This past weekend we went campering at Cranberry Lake Campground in the Northwestern Adirondacks. I may or may not have camped there as a child, but since I can't remember tenting there it felt like an all-new experience for both my husband and me.
Both of us, however, were already somewhat familiar with the area. During high school he spent a week at SUNY ESF's Cranberry Lake Biological Station doing small mammal trapping and canoeing. Both my mother and my sister did their summer sessions at CLBS while they were undergrads at ESF. I had heard many stories from them before I ever stepped foot on the boat. CLBS is boat-access only, and while I didn't do my summer session there, my then-boyfriend did. I rode the boat out to meet him and spent a weekend hanging out, canoeing, and camping at and near the biological station. Another weekend was spent camping closer to the town of Cranberry Lake, where we purchased supplies at the Lakeside General Store.
The campground was sparsely populated this weekend, as it is no longer high season for camping in the Adirondacks. It was quiet and there was very little traffic. We were able to secure a waterfront site, which can be difficult during the summer. We were so excited to sit by the water and enjoy the peace and quiet and beautiful views.
Unfortunately, Mother Nature had something else in mind. The wind kicking off the lake was extreme and constant. It was like having a giant industrial fan set on high, running 24 hours a day. It made starting fires challenging and sitting outside nearly impossible. We did manage to cook our meals outside and enjoy some s'mores in the evening.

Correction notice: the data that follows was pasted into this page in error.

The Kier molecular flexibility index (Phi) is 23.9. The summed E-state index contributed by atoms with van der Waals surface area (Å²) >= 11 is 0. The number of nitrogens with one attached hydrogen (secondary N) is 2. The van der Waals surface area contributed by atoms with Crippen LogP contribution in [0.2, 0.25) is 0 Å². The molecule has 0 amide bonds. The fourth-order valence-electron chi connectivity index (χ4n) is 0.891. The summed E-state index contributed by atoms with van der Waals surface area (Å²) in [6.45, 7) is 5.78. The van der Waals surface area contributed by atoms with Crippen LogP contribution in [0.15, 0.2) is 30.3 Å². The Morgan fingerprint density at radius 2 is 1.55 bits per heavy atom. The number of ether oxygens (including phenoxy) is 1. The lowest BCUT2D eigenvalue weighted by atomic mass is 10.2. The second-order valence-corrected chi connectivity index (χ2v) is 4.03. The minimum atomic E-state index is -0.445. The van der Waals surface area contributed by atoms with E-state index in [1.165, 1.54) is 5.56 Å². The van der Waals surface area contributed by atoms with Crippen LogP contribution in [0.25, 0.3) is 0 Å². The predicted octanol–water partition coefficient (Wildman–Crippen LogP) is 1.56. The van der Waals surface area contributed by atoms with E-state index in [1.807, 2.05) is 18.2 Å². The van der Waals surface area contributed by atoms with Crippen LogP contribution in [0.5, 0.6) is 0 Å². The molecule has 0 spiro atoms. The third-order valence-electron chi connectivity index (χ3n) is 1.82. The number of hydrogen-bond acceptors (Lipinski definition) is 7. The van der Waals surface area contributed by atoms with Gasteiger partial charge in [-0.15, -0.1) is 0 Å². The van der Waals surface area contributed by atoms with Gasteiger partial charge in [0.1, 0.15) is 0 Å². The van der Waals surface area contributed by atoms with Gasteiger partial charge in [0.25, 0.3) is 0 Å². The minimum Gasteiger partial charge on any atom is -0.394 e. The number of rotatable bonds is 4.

On Sunday we hiked Bear Mountain from the trailhead within the campground. We made a loop of it by walking from our campsite to the trailhead, over the small mountain, down the other side, and back through the campground. According to CNY Hiking, this loop is 3.6 miles. For such a short hike I didn't want to bother carrying a backpack, so I opted to leave my camera in the camper and just clip my cell phone to my waist. At the summit, my phone crashed and would not restart. As a result, I have no pictures from the rest of the hike, where there were actual views out over the lake.
Later that afternoon we went to the Grasse River for my husband to do some fishing. I read my book and took pictures with my phone (we popped the battery out and restarted it after our hike). Unfortunately, all of those photos later vanished into the ether. Lesson learned: carry the real camera!
Other than the ferocious wind and the missed opportunities for photography we had a wonderful time and will definitely return to Cranberry Lake next summer to do some more campering and hiking.